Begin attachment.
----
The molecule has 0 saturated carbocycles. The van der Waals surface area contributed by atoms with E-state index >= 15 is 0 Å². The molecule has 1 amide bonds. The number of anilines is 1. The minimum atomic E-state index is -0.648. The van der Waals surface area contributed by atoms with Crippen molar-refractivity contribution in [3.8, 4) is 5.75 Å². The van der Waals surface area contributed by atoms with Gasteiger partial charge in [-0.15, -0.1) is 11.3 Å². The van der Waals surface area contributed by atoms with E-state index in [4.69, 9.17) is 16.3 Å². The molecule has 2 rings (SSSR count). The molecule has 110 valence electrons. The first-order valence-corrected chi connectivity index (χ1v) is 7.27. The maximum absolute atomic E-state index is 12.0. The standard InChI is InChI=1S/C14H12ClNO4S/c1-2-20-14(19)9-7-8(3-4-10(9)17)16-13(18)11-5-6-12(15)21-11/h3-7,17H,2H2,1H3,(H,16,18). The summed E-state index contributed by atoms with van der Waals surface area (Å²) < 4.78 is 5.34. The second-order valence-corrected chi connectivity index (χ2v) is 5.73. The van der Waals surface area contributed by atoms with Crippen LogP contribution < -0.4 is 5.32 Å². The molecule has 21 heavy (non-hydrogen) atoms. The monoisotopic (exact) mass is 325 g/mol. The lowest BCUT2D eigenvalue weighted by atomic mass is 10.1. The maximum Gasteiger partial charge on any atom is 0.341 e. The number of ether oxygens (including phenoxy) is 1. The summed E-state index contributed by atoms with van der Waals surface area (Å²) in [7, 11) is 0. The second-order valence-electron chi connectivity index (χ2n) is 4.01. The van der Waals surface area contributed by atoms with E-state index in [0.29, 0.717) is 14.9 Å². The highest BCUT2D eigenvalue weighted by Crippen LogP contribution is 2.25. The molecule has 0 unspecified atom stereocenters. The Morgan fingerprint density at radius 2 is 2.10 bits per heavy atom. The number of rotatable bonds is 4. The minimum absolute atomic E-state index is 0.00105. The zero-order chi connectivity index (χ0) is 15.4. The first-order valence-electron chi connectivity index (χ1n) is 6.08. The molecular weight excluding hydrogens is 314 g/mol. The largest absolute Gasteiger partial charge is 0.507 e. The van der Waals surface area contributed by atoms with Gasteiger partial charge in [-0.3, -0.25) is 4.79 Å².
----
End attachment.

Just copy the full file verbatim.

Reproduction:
The molecule has 0 saturated carbocycles. The van der Waals surface area contributed by atoms with E-state index >= 15 is 0 Å². The molecule has 1 amide bonds. The number of anilines is 1. The minimum atomic E-state index is -0.648. The van der Waals surface area contributed by atoms with Crippen molar-refractivity contribution in [3.8, 4) is 5.75 Å². The van der Waals surface area contributed by atoms with Gasteiger partial charge in [-0.15, -0.1) is 11.3 Å². The van der Waals surface area contributed by atoms with E-state index in [4.69, 9.17) is 16.3 Å². The molecule has 2 rings (SSSR count). The molecule has 110 valence electrons. The first-order valence-corrected chi connectivity index (χ1v) is 7.27. The maximum absolute atomic E-state index is 12.0. The standard InChI is InChI=1S/C14H12ClNO4S/c1-2-20-14(19)9-7-8(3-4-10(9)17)16-13(18)11-5-6-12(15)21-11/h3-7,17H,2H2,1H3,(H,16,18). The summed E-state index contributed by atoms with van der Waals surface area (Å²) < 4.78 is 5.34. The second-order valence-corrected chi connectivity index (χ2v) is 5.73. The van der Waals surface area contributed by atoms with Crippen LogP contribution < -0.4 is 5.32 Å². The molecule has 21 heavy (non-hydrogen) atoms. The monoisotopic (exact) mass is 325 g/mol. The lowest BCUT2D eigenvalue weighted by atomic mass is 10.1. The maximum Gasteiger partial charge on any atom is 0.341 e. The number of ether oxygens (including phenoxy) is 1. The summed E-state index contributed by atoms with van der Waals surface area (Å²) in [7, 11) is 0. The second-order valence-electron chi connectivity index (χ2n) is 4.01. The van der Waals surface area contributed by atoms with E-state index in [0.29, 0.717) is 14.9 Å². The highest BCUT2D eigenvalue weighted by Crippen LogP contribution is 2.25. The molecule has 0 unspecified atom stereocenters. The Morgan fingerprint density at radius 2 is 2.10 bits per heavy atom. The number of rotatable bonds is 4. The minimum absolute atomic E-state index is 0.00105. The zero-order chi connectivity index (χ0) is 15.4. The first-order valence-electron chi connectivity index (χ1n) is 6.08. The molecular weight excluding hydrogens is 314 g/mol. The largest absolute Gasteiger partial charge is 0.507 e. The van der Waals surface area contributed by atoms with Gasteiger partial charge in [-0.3, -0.25) is 4.79 Å².